"No, but we're going to," was the answer. "Oh, boy! It's great! We're in it now sure! Hurray!"
"In it? What do you mean?" asked Jack.
"I mean that Uncle Sam has at last stepped over the line! He's sure enough on the side of the Allies now, and no mistake."
"You mean—" cried Tom.
"I mean," answered Ralph Nelson, another American aviator, "that the United States has made a big success of the Liberty Bonds loan and is going to send a million soldiers over here as soon as possible! Say, isn't that great?"
"Great? I should say so!" fairly yelled Tom. "Shake!" he cried, and he and his chum and everybody else shook hands with every one whose palm they could reach. And there were resounding claps on the back, and wild dances around the green grass, even the French joining in. No, not that word "even," for the French, with their exuberance of spirit, really started the joy-making.
To the brave men, who, with the British, had so long endured the brunt of the terrible blows of the Huns alone, the efforts of the United States of America meant much, though it was realized that it would be some time before Uncle Sam could make his blows really tell, even though an Expeditionary Force was already in the field.
"Say, this is the best news ever!" said Jack to Tom. when quiet, in a measure, had been restored, "It's immense!"
"You said something, old man! It's almost as good news as if you had come in and told me that you had downed a whole squadron of German aircraft."
"I wish I could, Tom. But we'll do our share. Shouldn't wonder, before the day is out, but what we'd get orders to go up and see what we can spot. But I'm almost forgetting. You had some news of your own."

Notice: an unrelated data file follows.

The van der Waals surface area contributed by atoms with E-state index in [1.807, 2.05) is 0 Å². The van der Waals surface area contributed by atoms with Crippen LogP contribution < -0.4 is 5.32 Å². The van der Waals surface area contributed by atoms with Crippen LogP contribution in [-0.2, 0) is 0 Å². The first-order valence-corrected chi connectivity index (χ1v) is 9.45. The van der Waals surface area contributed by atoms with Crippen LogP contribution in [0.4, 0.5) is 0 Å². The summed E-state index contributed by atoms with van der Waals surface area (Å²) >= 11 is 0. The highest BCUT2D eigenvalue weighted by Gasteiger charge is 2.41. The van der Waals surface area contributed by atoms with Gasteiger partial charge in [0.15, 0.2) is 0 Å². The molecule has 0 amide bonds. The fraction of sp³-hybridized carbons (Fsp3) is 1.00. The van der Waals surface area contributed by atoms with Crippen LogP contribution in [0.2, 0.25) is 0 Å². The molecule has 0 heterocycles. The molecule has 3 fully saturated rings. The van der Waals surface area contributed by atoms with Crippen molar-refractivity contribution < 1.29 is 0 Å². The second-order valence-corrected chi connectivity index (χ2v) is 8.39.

"Yes, I have. And now I have a chance to finish reading dad's letter."
"But first you can tell me what the special news is, can't you?" asked Jack. "That is, unless you think it will be too much for me to stand all in one day—your news and that about Uncle Sam's success in raising funds and troops."
"Oh, I guess you can stand it," said Tom with a smile. "It's this. Dad is coming over!"
"He is? To fight?"
"Well, no, not actively. He's a little too old for that, I'm afraid, though he's anxious enough. But he left for Paris the day he wrote this. He ought to be here now, for he would, most likely, get off ahead of the mail, which, sometimes, seems slower than molasses."
"That's right!" exclaimed Jack, with such energy that Tom asked:
"What's the matter? Haven't you heard from Bessie lately?"
"Oh—that!" murmured Jack, but Tom noticed that his friend blushed under his coat of tan. "Go on," Jack said, a moment later, "tell me about your father. Is the French government going to give him a big order for his stabilizer, now that we got that paper away from that sneak of a Tuessig?"
"Well, I guess dad's trip here has something to do with his aeroplane device, but he hints in his letter about something else. He said he didn't want to write too much for fear a spy might get hold of the information. But you know my father is an expert on ordnance matters and big guns, as well as in other lines of fighting."
"That's so, Tom. He certainly is a wonder when it comes to inventing things. But what do you suppose his new mission is?"
"I can't quite guess. But it is for the service of the Allies."
"And you say he's on his way to Paris now?"
"He ought to be there by this time," Tom answered. "I'm going to see if I can't get permission to send a message through, and have an answer from dad. Maybe he might get out here to see us."
"Or we could go in and meet him."
"Not for a week. You know we just came back from leave, and we won't be over our tour of duty for seven days more. But I can't wait that long without some word. I'm going to see what I can find out."